Monday, March 26, 2018

It's Monday! What Are You Reading?


It’s Monday! What Are You Reading? is a community of bloggers who link up to share what they are reading.  For more information and to find out what other bloggers are reading check out the host blogs: Teach Mentor Texts and Unleashing Readers.

What I've Been Reading...


Islandborn by Junot Díaz

Lola has to draw a picture of the place she was born as an assignment for her teacher, but she was too young when she left the island that was her first home and can't remember it. Lola asks her neighbors to tell her their memories so she can complete the assignment. With the help of family and friends, Lola pieces together information about the island to understand the place she is from. Even though not named, the author's background and the story indicate that the island is the Dominican Republic. This is a book about learning where one is from, but also the power of imagination. The story and illustrations capture the beauty of the island and the courage of those who faced struggles during hard times. A sweet book with gorgeous illustrations.

Fish Are Not Afraid of Doctors (Maud the Koala) by J. E. Morris

Maud has a fear of doctors and shots, but when her imagination wanders she forgets to be afraid. This book will be useful for kids who have a similar fear as it shows a strategy that will help. The book is also written in a comic book style which will appeal to early readers who want to read graphic novels. Thanks to the publisher, Penguin Random House, for an advanced reader's copy of the book.

Breakout by Kate Messner

Two inmates escape from prison in a small, quiet, and usually safe, town in the Adirondacks. The story is told through the perspectives of three seventh-grade girls, two of them friends from the same school and one a girl who has just moved to town because her brother is in the prison. The book, told through various forms of writing, such as letters, poems, news clippings, and comics, is a compelling read. It explores prejudice and racism and can serve to open up conversations about these relevant issues. I think the structure of this book will attract readers, the plot will keep them engaged, and the struggles of the characters will make them think. This book does not publish until June, but it's one to keep an eye out for. Thanks to the publisher, Bloomsbury, for sending my book review group, #BookExcursion, an advanced reader's copy.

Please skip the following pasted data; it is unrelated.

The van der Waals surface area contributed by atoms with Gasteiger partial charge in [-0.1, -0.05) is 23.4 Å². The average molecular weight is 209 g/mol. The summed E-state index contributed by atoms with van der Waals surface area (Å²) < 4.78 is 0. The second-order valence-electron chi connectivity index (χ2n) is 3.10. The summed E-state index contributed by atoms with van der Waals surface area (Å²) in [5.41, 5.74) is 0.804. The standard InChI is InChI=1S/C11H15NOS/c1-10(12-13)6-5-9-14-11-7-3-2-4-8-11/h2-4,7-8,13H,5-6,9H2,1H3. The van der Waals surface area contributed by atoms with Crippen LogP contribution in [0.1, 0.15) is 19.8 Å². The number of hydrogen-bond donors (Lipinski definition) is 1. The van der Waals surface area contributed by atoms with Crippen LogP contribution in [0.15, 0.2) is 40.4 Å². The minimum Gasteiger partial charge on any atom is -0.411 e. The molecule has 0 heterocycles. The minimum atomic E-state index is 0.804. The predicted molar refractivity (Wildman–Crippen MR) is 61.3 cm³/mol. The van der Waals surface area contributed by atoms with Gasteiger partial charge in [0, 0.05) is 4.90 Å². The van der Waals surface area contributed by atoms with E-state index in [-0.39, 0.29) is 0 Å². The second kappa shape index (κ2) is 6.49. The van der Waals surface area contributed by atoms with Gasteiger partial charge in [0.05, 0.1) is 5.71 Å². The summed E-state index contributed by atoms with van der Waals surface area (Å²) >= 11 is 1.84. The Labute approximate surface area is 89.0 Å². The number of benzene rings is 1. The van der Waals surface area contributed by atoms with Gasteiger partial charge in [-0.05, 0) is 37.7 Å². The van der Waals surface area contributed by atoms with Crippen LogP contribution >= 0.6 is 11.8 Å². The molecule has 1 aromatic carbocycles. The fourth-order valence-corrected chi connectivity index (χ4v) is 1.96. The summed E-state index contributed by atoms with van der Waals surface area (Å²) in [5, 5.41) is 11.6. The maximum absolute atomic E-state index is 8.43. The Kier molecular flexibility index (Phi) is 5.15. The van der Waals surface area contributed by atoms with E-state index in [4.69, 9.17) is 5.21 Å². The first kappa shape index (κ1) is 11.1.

The Orphan Band of Springdale by Anne Nesbet

This historical fiction book is set in Maine, pre-World War II. Augusta has only her French horn, about which she is very passionate, with her when she arrives at her grandmother's orphanage. She not only has to adjust to her new setting, but she is also struggling with feelings that she is not an American and the suspicions of others in the community because her father was born in Germany. Augusta is a determined character who strives to do the right thing to help others. She stands up for herself and those in her community. The book gives historical insight into the prejudices of the time period, but it's also a story about family and friendship. There is much to love about this book from a great storyteller. Look for the book in April. Thanks to the publisher, Candlewick, for sending an advance reading copy of this book, to my book review group, #BookExcursion.

Strongheart: Wonder Dog of the Silver Screen by Candace Fleming

This fiction story is based on the real life story of Strongheart, a dog actor in the 1920s. Director Larry Trimble was looking for a dog to make a star when he came across Strongheart at a Berlin Police Station. Strongheart was just what Larry was looking for, a gorgeous, intelligent, and dramatic dog. Strongheart's acting abilities are amazing, but he also proves to be a superstar for his helpfulness and loyalty. I know many readers who enjoy books featuring dogs and I think they will enjoy reading about this unique and interesting dog.

13 comments:

  1. Each one sounds great, Lisa. I am looking forward to reading this new one by Kate Messner, & have The Orphan Band of Springdale, will read it soon! Thanks for all! And Happy Reading!

    ReplyDelete
  2. I need to check if we have an ARC for Messner's book. I've been hearing good things.

    ReplyDelete
    Replies
    1. Definitely put it on the top of your tbr list!

      Delete
  3. It looks like you have had a fabulous reading week!
    I adore the cover of he Orphan Band of Springdale.

    ReplyDelete
  4. I have Breakout on my TBR list, but The Orphan Band of Springdale is new to me. Adding it right now. I feel like I'm waiting forever for Islandborn to make it to our remote area. I've only heard GREAT things. Thank you for the shares this week, Lisa!

    ReplyDelete
    Replies
    1. Both Breakout and The Orphan Band of Springdale have important messages for our times. Even though The Orphan Band is historical fiction, its themes are relevant.

      Delete
  5. I started read a digital ARC of Breakout and 50 pages in there was a technical issue with the e-reader I was using. I loved what I read, but will now have to wait until it comes out. Have a great week!

    ReplyDelete
    Replies
    1. That's too bad! You will definitely enjoy it when you finally can read it!

      Delete
  6. I can’t wait for my turn to read Breakout! I just preordered it because the publisher is offering a nice swag package. I just checked out Islandborn and Strongheart at the library. Great minds think alike, right?

    ReplyDelete
  7. This looks like a great week of reading -- all the books are going on my TBR list.

    ReplyDelete
  8. I am really excited to find and read Islandborn - still not available in our public libraries here in Singapore, unfortunately. :(

    ReplyDelete